With the announcement of the Union Budget just a week away, there is widespread anticipation of a personal income tax cut. This expectation has gained ground even more ever since the government decided to give a major relief to the corporate India by slashing the corporate tax rate to as low as 15 per cent in certain cases, and 25 per cent for most. So most people believe that it’s only fair that the government, in the upcoming budget, would give a similar relief to the salaried class.
Many experts have advocated that in the light of slowing consumption demand, cutting income tax rates may have a positive impact on spurring demand, thereby boosting the slowing down economy. However, how realistic is it to assume that cutting income tax rates would boost demand?
According to Sunil Kumar Sinha, Principal Economist, India Ratings and Research, cutting the income tax rates may not serve the purpose of boosting consumption.
“How many people in this country, in terms of percentage, are there who pay income tax? Just 3 per cent. So by cutting income tax, you are essentially giving benefit to these 3 per cent. A large number of these people have already bought the consumption items which typically are considered to be aspirational or must-have in nature. So probably an income tax cut would do the same thing which corporate taxes have done. It will not result in investments but savings,” he said.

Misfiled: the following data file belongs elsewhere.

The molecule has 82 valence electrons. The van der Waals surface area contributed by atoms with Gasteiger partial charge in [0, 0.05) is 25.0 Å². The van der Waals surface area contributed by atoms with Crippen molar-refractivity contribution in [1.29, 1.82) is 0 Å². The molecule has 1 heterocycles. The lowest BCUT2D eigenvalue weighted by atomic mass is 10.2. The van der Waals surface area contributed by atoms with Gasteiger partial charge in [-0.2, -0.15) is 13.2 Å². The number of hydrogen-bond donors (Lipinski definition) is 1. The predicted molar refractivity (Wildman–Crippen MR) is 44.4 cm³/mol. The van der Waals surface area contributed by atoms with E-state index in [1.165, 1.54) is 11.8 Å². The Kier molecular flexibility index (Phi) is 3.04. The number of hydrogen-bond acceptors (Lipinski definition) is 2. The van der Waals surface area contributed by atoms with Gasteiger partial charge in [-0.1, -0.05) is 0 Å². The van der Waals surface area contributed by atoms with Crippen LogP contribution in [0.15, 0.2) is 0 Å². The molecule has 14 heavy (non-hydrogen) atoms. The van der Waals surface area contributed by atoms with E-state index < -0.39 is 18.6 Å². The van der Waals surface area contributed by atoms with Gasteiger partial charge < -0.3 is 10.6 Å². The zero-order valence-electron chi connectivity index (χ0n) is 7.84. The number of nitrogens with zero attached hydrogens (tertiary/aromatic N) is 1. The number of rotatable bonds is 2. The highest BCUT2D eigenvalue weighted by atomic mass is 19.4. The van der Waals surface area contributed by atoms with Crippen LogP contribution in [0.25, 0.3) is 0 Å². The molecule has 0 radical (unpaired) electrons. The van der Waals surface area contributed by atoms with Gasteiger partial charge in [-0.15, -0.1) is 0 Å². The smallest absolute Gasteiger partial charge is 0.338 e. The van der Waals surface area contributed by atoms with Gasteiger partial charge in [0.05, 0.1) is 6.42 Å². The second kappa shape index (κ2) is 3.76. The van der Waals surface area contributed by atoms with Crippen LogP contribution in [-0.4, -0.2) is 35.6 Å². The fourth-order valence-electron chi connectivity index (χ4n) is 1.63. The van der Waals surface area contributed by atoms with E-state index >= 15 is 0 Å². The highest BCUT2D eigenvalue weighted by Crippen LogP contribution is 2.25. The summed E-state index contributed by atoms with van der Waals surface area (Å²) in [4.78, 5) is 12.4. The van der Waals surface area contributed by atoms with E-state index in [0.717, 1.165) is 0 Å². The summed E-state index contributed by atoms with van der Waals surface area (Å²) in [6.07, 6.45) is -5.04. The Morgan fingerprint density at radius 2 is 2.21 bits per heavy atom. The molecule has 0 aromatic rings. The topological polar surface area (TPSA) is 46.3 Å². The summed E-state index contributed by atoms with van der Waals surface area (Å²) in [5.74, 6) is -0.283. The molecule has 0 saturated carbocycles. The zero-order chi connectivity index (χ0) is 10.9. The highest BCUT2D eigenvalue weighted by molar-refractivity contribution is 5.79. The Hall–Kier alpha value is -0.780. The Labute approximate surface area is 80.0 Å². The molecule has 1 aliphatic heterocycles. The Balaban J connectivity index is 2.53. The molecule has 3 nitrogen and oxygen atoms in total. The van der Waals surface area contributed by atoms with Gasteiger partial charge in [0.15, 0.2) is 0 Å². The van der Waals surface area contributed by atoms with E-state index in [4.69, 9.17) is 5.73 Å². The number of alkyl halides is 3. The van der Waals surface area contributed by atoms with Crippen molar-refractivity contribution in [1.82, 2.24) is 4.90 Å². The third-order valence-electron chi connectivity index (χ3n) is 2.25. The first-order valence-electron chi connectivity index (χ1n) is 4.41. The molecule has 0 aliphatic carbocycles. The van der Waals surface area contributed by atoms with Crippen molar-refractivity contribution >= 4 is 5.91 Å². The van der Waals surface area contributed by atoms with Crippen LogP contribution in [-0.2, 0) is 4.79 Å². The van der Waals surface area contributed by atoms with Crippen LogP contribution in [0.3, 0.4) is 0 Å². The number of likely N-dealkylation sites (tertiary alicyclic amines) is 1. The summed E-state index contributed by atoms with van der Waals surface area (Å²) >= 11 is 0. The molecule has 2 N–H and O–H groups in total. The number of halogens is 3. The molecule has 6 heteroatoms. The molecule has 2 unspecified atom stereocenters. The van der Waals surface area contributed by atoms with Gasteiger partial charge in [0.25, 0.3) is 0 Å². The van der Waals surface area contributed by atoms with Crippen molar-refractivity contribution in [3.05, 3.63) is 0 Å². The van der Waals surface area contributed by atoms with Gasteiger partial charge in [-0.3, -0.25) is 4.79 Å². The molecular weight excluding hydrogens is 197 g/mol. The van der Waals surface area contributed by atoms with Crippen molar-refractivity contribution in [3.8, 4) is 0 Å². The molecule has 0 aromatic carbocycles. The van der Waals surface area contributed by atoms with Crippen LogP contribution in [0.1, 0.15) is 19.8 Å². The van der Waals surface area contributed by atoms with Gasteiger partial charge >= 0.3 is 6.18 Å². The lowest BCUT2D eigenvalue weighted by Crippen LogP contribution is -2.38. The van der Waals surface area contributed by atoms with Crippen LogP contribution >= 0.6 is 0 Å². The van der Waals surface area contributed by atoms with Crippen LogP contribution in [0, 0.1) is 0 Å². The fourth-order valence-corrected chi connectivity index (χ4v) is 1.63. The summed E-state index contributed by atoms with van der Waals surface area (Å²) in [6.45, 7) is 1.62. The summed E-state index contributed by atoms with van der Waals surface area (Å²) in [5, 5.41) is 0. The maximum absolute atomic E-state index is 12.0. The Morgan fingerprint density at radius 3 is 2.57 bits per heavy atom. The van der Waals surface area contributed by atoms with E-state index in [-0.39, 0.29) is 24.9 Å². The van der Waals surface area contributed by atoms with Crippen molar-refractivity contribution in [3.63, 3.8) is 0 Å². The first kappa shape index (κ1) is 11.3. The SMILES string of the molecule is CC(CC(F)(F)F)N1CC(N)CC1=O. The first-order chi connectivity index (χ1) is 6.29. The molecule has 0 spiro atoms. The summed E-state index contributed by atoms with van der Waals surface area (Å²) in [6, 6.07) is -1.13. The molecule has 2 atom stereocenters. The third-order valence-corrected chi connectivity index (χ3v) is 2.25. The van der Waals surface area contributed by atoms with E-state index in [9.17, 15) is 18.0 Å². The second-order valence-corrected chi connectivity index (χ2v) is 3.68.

Sinha added that giving tax benefit would not result in consumption expenditure but may actually result in savings because one doesn’t foresee a very good future income growth, which means that people who get the tax benefit would tend to save the extra money rather than spend it.
“On the contrary, if you give any fiscal giveaway to that section whose propensity to save is less and propensity to consume is higher, then the moment that will get the money, they will spend it. So that can actually spur the demand, not the income tax cut,” he explained.
He said that the focus of expenditure has to be on creating direct employment and putting more money in the pockets of the people at the bottom of the pyramid.
“Therefore, budgetary allocation to heads such as rural infrastructure, road construction, affordable housing and MNREGA must be prioritised,” Sinha said.